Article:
Over here in my corner of the world, chances are you would stumble upon little red "houses" wherever you go – in the city, the countryside, your neck of the woods and even on golf courses!
These ubiquitous little red houses are actually shrines and are located by the roadside and usually under a shady tree. The shrines are worshiped by the residents living in the neighbourhood.
Take a peek inside and you would find the statue of a Malay deity, food offerings, joss sticks and a little cup of tea! However, no pork or alcohol is served – only halal offerings!
The deity (Datok Gong) is dressed in a traditional Malay costume with Islamic elements. Datok means grandfather in Malay and Gong is the Chinese equivalent. Thus, Datok Gong is a fusion of synonymous Malay and Chinese honorifics. The Datok Gong is a guardian spirit who looks after the peace, health, wealth and well-being of the people on the property/land he is protecting.
In Malaysia, every Malay is Muslim by law, so what is a Malay-Muslim deity doing in a Taoist shrine?!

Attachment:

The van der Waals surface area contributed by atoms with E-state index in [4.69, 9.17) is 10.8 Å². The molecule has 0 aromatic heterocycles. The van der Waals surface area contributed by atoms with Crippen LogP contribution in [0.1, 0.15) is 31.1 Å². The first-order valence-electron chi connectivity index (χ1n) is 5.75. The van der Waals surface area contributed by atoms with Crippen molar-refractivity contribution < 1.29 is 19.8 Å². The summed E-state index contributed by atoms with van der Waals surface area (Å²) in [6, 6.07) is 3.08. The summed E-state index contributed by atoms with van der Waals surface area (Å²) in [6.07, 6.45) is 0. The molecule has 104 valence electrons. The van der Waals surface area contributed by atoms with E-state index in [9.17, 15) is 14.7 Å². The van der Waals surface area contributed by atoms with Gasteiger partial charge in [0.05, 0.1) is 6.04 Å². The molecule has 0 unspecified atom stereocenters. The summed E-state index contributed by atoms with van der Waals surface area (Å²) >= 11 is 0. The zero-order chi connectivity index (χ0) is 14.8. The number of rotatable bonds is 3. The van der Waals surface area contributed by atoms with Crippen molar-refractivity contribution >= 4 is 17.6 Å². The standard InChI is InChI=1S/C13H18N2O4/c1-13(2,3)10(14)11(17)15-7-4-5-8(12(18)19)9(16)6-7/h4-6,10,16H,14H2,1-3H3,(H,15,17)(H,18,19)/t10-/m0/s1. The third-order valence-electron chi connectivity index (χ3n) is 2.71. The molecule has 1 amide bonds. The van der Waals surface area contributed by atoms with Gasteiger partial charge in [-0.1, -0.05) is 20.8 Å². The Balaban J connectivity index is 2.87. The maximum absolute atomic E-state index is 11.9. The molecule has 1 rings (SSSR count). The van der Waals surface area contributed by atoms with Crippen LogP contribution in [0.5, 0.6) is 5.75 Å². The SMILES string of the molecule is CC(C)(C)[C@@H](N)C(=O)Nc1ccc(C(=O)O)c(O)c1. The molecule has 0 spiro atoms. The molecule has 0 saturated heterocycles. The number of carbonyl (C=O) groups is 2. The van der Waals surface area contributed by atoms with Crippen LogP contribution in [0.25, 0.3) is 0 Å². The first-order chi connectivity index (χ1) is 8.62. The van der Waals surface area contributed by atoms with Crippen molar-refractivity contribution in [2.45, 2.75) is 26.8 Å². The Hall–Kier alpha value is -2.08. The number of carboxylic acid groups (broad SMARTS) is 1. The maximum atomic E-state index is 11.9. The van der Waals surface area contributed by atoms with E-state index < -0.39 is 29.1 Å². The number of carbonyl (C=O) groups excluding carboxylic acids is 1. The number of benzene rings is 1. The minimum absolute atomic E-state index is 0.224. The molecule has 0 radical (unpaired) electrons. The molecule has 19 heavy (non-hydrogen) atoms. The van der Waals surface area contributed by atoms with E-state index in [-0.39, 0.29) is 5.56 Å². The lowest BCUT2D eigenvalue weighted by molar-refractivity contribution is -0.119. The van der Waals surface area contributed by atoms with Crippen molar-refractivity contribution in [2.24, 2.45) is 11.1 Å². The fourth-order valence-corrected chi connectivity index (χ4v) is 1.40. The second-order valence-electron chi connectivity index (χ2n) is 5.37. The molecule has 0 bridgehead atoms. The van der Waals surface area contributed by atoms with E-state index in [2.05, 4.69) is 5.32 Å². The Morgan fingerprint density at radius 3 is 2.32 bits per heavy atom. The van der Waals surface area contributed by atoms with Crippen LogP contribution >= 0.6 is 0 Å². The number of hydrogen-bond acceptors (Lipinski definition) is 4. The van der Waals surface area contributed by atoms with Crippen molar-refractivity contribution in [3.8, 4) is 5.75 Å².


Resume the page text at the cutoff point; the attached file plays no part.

First, a little history to share.
During the 19th century, Chinese immigrants to the Malay archipelago brought along their culture of worshiping Taoist deities (earth spirits) to these lands. Away from their homeland and in foreign soil, the immigrants sought the protection and help from local guardian spirits.
Back then, before the arrival of Islam, the local Malays also practiced similar guardian spirit (penunggu) worship. Both practices intertwined and a fusion belief was born.
Unlike other Taoist idols, Datok Gong is uniquely dressed in a sarong, wears a songkok, and brandishes a keris. He is after all, a Malay-Muslim deity!
|A Datok Gong idol|